Computer scientist breaks skydiving altitude record *video*
Google executive Alan Eustace has broken the world skydiving record - set by Felix Baumgartner two years ago – with a jump from 135,890ft.
Eustace, 57, hit a top speed of 822mph during a four and half minute freefall, and landed seventy miles from his departure point of Roswell, New Mexico. Unlike Austrian Baumgartner, who skydived from 128,100ft in October 2012, he forwent the use of a capsule in favour of a specially designed spacesuit.
After nearly three years of preparation, Eustace began his ascent via a high-altitude, helium-filled balloon at sunrise on 24 October. It took more than two hours to hit an altitude of 135,890 feet (41,419 metres). At this point an explosive squib allowed him to separate himself from the balloon and start plummeting back to Earth.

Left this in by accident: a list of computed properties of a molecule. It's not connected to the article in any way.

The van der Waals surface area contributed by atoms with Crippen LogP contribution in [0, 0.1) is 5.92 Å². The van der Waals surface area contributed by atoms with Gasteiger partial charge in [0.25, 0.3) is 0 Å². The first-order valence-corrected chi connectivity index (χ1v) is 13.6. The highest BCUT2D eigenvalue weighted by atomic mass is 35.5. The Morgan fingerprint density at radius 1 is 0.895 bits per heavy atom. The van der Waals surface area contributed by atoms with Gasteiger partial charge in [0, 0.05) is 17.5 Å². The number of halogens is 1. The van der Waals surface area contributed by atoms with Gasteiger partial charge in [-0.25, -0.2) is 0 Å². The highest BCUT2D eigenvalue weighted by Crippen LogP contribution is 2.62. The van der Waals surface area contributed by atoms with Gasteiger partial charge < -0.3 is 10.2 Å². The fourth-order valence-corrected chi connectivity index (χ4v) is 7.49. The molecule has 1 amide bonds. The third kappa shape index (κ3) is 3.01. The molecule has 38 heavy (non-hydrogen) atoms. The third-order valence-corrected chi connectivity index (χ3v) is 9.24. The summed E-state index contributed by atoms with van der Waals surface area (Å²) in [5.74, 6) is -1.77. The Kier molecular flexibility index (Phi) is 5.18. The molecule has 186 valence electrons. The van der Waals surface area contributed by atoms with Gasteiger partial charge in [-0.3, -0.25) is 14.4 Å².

The supersonic jump was part of a project by Paragon Space Development Corp and its Stratospheric Explorer team, which has been working secretly for years to develop a self-contained commercial spacesuit that would allow people to explore some 20 miles above the Earth’s surface. The technology that has gone into developing the balloon, the spacesuit and the other systems that were used in the launch will be used to advance commercial spaceflight.